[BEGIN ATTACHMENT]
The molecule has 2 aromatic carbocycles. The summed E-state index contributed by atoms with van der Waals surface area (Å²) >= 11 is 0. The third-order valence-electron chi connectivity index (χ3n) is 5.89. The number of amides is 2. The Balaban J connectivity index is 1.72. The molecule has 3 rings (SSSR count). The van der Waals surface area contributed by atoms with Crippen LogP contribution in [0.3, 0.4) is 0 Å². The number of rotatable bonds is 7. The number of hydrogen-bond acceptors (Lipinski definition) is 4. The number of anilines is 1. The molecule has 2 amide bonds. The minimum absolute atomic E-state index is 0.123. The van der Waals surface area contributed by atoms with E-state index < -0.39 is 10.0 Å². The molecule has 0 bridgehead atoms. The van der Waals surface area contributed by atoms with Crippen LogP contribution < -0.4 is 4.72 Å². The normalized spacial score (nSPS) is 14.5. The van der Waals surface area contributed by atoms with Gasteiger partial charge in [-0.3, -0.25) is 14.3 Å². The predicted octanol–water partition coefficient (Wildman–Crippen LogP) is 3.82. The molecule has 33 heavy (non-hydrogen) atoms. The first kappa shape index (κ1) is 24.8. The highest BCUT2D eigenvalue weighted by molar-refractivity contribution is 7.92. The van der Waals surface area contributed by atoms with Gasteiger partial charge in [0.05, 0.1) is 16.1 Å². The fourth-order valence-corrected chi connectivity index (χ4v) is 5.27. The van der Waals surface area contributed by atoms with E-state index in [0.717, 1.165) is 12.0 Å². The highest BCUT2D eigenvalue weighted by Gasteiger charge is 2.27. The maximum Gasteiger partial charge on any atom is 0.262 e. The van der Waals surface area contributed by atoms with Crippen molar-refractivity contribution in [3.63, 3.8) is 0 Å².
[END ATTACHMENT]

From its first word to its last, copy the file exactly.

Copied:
The molecule has 2 aromatic carbocycles. The summed E-state index contributed by atoms with van der Waals surface area (Å²) >= 11 is 0. The third-order valence-electron chi connectivity index (χ3n) is 5.89. The number of amides is 2. The Balaban J connectivity index is 1.72. The molecule has 3 rings (SSSR count). The van der Waals surface area contributed by atoms with Crippen LogP contribution in [0.3, 0.4) is 0 Å². The number of rotatable bonds is 7. The number of hydrogen-bond acceptors (Lipinski definition) is 4. The number of anilines is 1. The molecule has 2 amide bonds. The minimum absolute atomic E-state index is 0.123. The van der Waals surface area contributed by atoms with E-state index < -0.39 is 10.0 Å². The molecule has 0 bridgehead atoms. The van der Waals surface area contributed by atoms with Crippen LogP contribution < -0.4 is 4.72 Å². The normalized spacial score (nSPS) is 14.5. The van der Waals surface area contributed by atoms with Gasteiger partial charge in [-0.3, -0.25) is 14.3 Å². The predicted octanol–water partition coefficient (Wildman–Crippen LogP) is 3.82. The molecule has 33 heavy (non-hydrogen) atoms. The first kappa shape index (κ1) is 24.8. The highest BCUT2D eigenvalue weighted by molar-refractivity contribution is 7.92. The van der Waals surface area contributed by atoms with Gasteiger partial charge in [0.05, 0.1) is 16.1 Å². The fourth-order valence-corrected chi connectivity index (χ4v) is 5.27. The van der Waals surface area contributed by atoms with E-state index in [0.717, 1.165) is 12.0 Å². The highest BCUT2D eigenvalue weighted by Gasteiger charge is 2.27. The maximum Gasteiger partial charge on any atom is 0.262 e. The van der Waals surface area contributed by atoms with Crippen molar-refractivity contribution in [3.63, 3.8) is 0 Å².